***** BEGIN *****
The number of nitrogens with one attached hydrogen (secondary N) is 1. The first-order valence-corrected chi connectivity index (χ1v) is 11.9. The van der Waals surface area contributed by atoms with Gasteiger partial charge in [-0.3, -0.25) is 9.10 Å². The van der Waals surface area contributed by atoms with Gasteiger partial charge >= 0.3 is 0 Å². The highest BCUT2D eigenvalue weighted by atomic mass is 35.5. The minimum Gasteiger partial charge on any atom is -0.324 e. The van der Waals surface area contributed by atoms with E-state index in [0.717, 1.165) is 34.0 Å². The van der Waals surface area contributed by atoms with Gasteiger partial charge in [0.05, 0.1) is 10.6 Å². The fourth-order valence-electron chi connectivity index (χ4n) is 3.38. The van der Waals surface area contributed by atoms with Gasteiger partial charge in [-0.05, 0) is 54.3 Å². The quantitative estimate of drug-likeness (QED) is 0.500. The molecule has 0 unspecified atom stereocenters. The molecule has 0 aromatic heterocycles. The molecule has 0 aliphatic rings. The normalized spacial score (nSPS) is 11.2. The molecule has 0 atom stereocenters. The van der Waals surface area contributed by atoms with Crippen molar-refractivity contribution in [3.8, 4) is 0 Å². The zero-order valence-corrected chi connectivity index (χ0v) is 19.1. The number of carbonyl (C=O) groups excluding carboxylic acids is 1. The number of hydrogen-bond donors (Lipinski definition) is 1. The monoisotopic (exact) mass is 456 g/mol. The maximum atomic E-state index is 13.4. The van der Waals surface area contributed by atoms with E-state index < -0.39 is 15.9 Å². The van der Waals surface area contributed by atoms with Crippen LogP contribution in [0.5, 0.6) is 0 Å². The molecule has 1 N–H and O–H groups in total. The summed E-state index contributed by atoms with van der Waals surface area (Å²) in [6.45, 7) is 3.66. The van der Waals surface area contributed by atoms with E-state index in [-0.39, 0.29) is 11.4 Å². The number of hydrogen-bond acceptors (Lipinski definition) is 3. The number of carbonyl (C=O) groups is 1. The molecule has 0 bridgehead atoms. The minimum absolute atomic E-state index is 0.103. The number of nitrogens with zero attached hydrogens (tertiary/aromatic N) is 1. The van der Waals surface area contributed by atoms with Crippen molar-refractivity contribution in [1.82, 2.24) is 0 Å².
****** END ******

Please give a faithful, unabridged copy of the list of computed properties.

The number of nitrogens with one attached hydrogen (secondary N) is 1. The first-order valence-corrected chi connectivity index (χ1v) is 11.9. The van der Waals surface area contributed by atoms with Gasteiger partial charge in [-0.3, -0.25) is 9.10 Å². The van der Waals surface area contributed by atoms with Gasteiger partial charge >= 0.3 is 0 Å². The highest BCUT2D eigenvalue weighted by atomic mass is 35.5. The minimum Gasteiger partial charge on any atom is -0.324 e. The van der Waals surface area contributed by atoms with E-state index in [0.717, 1.165) is 34.0 Å². The van der Waals surface area contributed by atoms with Gasteiger partial charge in [0.05, 0.1) is 10.6 Å². The fourth-order valence-electron chi connectivity index (χ4n) is 3.38. The van der Waals surface area contributed by atoms with Gasteiger partial charge in [-0.05, 0) is 54.3 Å². The quantitative estimate of drug-likeness (QED) is 0.500. The molecule has 0 unspecified atom stereocenters. The molecule has 0 aromatic heterocycles. The molecule has 0 aliphatic rings. The normalized spacial score (nSPS) is 11.2. The molecule has 0 atom stereocenters. The van der Waals surface area contributed by atoms with Crippen molar-refractivity contribution in [3.8, 4) is 0 Å². The zero-order valence-corrected chi connectivity index (χ0v) is 19.1. The number of carbonyl (C=O) groups excluding carboxylic acids is 1. The number of hydrogen-bond donors (Lipinski definition) is 1. The monoisotopic (exact) mass is 456 g/mol. The maximum atomic E-state index is 13.4. The van der Waals surface area contributed by atoms with E-state index < -0.39 is 15.9 Å². The van der Waals surface area contributed by atoms with Crippen LogP contribution in [0.5, 0.6) is 0 Å². The molecule has 1 N–H and O–H groups in total. The summed E-state index contributed by atoms with van der Waals surface area (Å²) in [6.45, 7) is 3.66. The van der Waals surface area contributed by atoms with E-state index in [-0.39, 0.29) is 11.4 Å². The number of hydrogen-bond acceptors (Lipinski definition) is 3. The number of carbonyl (C=O) groups is 1. The molecule has 0 bridgehead atoms. The minimum absolute atomic E-state index is 0.103. The number of nitrogens with zero attached hydrogens (tertiary/aromatic N) is 1. The van der Waals surface area contributed by atoms with Crippen molar-refractivity contribution in [1.82, 2.24) is 0 Å².